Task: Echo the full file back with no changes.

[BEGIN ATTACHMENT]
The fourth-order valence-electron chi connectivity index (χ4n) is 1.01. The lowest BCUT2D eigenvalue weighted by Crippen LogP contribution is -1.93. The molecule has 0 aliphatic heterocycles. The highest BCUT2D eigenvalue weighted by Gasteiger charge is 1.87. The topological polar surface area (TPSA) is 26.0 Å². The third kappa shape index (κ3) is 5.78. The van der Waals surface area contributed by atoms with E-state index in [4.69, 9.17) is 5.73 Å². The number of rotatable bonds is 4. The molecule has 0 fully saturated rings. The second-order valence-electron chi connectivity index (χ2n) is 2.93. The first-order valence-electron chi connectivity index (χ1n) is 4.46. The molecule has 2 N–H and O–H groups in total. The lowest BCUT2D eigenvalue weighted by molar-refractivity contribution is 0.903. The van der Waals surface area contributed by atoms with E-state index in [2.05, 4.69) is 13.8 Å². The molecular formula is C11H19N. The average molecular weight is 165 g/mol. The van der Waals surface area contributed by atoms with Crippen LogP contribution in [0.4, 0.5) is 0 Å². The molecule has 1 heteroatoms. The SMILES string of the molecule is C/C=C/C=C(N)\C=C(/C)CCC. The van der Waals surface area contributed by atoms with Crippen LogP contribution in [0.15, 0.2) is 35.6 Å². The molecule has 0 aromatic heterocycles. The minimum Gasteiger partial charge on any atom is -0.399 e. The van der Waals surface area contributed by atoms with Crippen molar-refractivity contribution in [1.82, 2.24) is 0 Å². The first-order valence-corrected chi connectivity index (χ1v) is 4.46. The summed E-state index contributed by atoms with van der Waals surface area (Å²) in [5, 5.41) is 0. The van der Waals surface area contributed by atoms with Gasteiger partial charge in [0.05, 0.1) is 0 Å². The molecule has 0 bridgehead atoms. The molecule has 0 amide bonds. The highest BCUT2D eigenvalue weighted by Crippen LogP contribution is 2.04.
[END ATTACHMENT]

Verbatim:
The fourth-order valence-electron chi connectivity index (χ4n) is 1.01. The lowest BCUT2D eigenvalue weighted by Crippen LogP contribution is -1.93. The molecule has 0 aliphatic heterocycles. The highest BCUT2D eigenvalue weighted by Gasteiger charge is 1.87. The topological polar surface area (TPSA) is 26.0 Å². The third kappa shape index (κ3) is 5.78. The van der Waals surface area contributed by atoms with E-state index in [4.69, 9.17) is 5.73 Å². The number of rotatable bonds is 4. The molecule has 0 fully saturated rings. The second-order valence-electron chi connectivity index (χ2n) is 2.93. The first-order valence-electron chi connectivity index (χ1n) is 4.46. The molecule has 2 N–H and O–H groups in total. The lowest BCUT2D eigenvalue weighted by molar-refractivity contribution is 0.903. The van der Waals surface area contributed by atoms with E-state index in [2.05, 4.69) is 13.8 Å². The molecular formula is C11H19N. The average molecular weight is 165 g/mol. The van der Waals surface area contributed by atoms with Crippen LogP contribution in [0.4, 0.5) is 0 Å². The molecule has 1 heteroatoms. The SMILES string of the molecule is C/C=C/C=C(N)\C=C(/C)CCC. The van der Waals surface area contributed by atoms with Crippen LogP contribution in [0.15, 0.2) is 35.6 Å². The molecule has 0 aromatic heterocycles. The minimum Gasteiger partial charge on any atom is -0.399 e. The van der Waals surface area contributed by atoms with Crippen molar-refractivity contribution in [1.82, 2.24) is 0 Å². The first-order valence-corrected chi connectivity index (χ1v) is 4.46. The summed E-state index contributed by atoms with van der Waals surface area (Å²) in [5, 5.41) is 0. The van der Waals surface area contributed by atoms with Gasteiger partial charge in [0.05, 0.1) is 0 Å². The molecule has 0 bridgehead atoms. The molecule has 0 amide bonds. The highest BCUT2D eigenvalue weighted by Crippen LogP contribution is 2.04.